The PTO Debate

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The end of the year is coming, and you know what that means?! Yes, ok, so the holidays are right around the corner, but you also need to schedule the rest of your paid time off!

Having recently started an adventure with a new company, I tossed and turned a bit with this issue. With so many projects going on at work, I felt like I shouldn’t be taking any time off, but, what was I supposed to do? At my place of work, if you don’t use it, you lose it. I was at a cross roads.

So, I decided to level the playing field and take a few days off in November and a few in December. This past week, I used two and a half days, and what did I end up doing?…I drilled out a few work projects.

Was I happy with my progress? Sure! But, when you use your “paid time off,” aren’t you supposed to be using it to relax, or spend time with family, go on vacation, etc.? I know that many people in my office use it for doctor’s appointments, going to the dentist, etc. because they have SO MANY days of PTO that they don’t know what else to do with themselves. On the other hand, some people that I work with end up using all of their PTO before the end of the year because they have children, and their children get sick, have dentist appointments, etc. Either way, they’ll end up working on a project, responding to emails, or doing something work related during their day, or few days, of PTO.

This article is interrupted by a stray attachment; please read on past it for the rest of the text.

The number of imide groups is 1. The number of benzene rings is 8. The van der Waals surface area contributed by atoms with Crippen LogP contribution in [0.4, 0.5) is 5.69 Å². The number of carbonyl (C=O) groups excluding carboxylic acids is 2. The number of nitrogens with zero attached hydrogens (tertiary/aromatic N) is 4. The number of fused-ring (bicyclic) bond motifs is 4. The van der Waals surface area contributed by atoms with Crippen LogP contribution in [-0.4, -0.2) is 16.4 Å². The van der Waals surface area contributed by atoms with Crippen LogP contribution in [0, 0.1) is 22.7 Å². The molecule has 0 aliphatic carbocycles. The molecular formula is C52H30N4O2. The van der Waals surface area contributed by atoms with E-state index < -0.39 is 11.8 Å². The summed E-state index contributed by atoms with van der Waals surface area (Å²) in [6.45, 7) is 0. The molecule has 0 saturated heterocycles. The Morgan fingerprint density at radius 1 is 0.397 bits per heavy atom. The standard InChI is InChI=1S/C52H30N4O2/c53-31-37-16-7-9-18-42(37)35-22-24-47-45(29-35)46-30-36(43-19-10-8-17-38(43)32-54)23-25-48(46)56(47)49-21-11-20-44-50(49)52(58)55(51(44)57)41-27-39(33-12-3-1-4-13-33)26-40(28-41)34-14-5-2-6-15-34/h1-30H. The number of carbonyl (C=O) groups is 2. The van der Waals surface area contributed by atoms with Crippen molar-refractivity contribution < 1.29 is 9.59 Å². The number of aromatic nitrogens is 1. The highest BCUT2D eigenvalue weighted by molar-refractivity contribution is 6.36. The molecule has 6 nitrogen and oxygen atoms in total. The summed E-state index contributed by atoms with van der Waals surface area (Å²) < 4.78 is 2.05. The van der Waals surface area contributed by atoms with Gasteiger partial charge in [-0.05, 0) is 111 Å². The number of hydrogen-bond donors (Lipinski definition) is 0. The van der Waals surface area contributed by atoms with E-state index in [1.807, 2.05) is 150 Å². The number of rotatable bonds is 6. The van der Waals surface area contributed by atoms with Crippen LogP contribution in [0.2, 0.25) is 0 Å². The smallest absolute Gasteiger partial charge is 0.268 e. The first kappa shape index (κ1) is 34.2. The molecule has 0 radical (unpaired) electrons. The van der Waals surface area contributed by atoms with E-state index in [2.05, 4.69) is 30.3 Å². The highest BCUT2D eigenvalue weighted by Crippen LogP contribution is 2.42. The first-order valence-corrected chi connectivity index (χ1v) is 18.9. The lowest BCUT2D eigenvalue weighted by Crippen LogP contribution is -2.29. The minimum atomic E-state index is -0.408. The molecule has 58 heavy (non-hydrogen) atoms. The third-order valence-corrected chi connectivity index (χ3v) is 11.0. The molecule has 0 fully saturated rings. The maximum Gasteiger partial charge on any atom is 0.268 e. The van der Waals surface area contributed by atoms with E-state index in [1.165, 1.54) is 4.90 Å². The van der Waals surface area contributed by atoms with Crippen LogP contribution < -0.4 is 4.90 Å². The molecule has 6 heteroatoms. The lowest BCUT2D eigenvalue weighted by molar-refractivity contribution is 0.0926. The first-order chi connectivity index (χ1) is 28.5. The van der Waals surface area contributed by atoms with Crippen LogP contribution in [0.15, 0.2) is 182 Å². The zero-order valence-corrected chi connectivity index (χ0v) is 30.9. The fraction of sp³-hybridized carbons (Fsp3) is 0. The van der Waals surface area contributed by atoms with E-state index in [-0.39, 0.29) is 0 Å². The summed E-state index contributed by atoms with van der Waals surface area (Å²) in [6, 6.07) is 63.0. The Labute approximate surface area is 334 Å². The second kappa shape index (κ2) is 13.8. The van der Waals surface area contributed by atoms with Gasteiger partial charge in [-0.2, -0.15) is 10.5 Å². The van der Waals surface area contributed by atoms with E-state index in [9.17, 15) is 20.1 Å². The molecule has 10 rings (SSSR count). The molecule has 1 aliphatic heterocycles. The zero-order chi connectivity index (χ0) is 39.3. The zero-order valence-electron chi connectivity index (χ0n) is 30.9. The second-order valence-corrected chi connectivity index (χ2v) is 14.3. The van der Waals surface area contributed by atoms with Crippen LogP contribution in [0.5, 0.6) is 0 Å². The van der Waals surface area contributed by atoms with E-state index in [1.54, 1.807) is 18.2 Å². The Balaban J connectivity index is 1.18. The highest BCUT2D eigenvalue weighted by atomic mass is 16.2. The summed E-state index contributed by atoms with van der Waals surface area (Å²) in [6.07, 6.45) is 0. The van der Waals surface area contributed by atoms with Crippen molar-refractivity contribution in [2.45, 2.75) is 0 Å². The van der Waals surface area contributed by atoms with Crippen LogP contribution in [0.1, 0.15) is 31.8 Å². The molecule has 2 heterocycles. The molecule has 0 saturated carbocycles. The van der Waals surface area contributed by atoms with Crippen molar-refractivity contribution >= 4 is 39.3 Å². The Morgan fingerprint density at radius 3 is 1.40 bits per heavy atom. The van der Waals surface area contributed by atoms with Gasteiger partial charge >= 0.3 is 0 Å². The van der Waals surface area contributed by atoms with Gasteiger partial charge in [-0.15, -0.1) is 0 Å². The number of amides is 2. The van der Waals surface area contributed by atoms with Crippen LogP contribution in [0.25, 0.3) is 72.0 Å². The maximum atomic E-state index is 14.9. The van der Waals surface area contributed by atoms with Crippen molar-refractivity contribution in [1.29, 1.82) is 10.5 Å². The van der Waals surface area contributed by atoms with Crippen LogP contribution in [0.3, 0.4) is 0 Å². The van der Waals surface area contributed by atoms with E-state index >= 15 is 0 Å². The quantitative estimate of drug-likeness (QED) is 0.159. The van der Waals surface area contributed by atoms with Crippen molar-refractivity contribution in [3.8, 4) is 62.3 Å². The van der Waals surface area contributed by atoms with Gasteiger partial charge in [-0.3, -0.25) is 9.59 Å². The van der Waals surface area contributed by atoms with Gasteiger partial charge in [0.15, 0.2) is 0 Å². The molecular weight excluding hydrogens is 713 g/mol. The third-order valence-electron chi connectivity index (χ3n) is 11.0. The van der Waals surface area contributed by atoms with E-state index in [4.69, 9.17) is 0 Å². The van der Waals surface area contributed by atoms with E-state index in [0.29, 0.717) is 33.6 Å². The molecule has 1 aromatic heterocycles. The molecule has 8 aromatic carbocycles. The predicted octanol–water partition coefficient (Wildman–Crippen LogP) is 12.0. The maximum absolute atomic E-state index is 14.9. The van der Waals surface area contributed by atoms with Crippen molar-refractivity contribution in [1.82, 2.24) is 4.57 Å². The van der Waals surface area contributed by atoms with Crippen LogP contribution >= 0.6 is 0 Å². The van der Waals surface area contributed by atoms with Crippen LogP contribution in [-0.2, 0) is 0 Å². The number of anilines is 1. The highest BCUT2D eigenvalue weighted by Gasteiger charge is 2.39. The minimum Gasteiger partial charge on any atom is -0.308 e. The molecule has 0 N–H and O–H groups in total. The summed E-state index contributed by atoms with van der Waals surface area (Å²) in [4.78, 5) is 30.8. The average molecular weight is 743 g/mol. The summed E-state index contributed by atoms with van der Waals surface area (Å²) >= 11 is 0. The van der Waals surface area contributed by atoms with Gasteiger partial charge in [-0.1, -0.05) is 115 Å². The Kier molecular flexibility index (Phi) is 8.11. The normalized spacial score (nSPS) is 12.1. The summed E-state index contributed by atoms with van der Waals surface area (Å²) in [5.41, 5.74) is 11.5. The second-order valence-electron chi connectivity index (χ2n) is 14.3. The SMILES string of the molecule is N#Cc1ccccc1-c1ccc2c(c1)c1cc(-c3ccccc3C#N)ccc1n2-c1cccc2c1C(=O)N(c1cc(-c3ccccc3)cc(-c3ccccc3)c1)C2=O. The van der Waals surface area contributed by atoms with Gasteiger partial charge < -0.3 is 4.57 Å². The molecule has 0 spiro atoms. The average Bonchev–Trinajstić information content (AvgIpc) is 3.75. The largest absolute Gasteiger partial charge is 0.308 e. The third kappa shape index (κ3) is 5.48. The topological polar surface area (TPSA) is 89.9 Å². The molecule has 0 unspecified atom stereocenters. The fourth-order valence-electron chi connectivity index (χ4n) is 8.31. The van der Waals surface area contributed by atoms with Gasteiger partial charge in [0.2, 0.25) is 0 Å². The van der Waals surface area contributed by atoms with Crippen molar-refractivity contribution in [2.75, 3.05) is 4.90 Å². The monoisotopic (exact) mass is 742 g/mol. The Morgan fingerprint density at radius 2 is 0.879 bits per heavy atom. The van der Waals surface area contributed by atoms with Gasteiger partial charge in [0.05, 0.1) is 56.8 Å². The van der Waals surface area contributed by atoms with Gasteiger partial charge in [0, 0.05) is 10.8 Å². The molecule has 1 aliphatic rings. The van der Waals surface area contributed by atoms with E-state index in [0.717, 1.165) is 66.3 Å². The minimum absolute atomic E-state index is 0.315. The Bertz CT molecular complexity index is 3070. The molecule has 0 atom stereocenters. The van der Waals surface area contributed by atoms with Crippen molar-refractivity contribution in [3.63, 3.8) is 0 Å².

And, in my case, with having to use all of my PTO before the end of the year, our office constantly stresses using it “wisely” and “thinking about all of the projects we have to do” before deciding which days are the “best” for us to leave.

The truth is, there really is no “good” day to leave the office. And, sometimes you just have to use your PTO so that it’s gone. My recommendation is to NOT take a huge chunk of time off during one specific month, but to split up your days between months. But, your PTO time is also YOUR time. If your boss or coworkers want something from you, they need to reach out to you before you leave on vacation.

I recently got in trouble because I scheduled a family vacation during our office’s holiday party. But, like I said, it’s YOUR TIME. What are they going to do? They gave you X amount of days off. It’s the company’s problem if they find that too many people are taking off on specific days. And then, they’re going to try and pin it on you for taking those specific days off? PTO shouldn’t come with rules. It should be considered a gift from the company!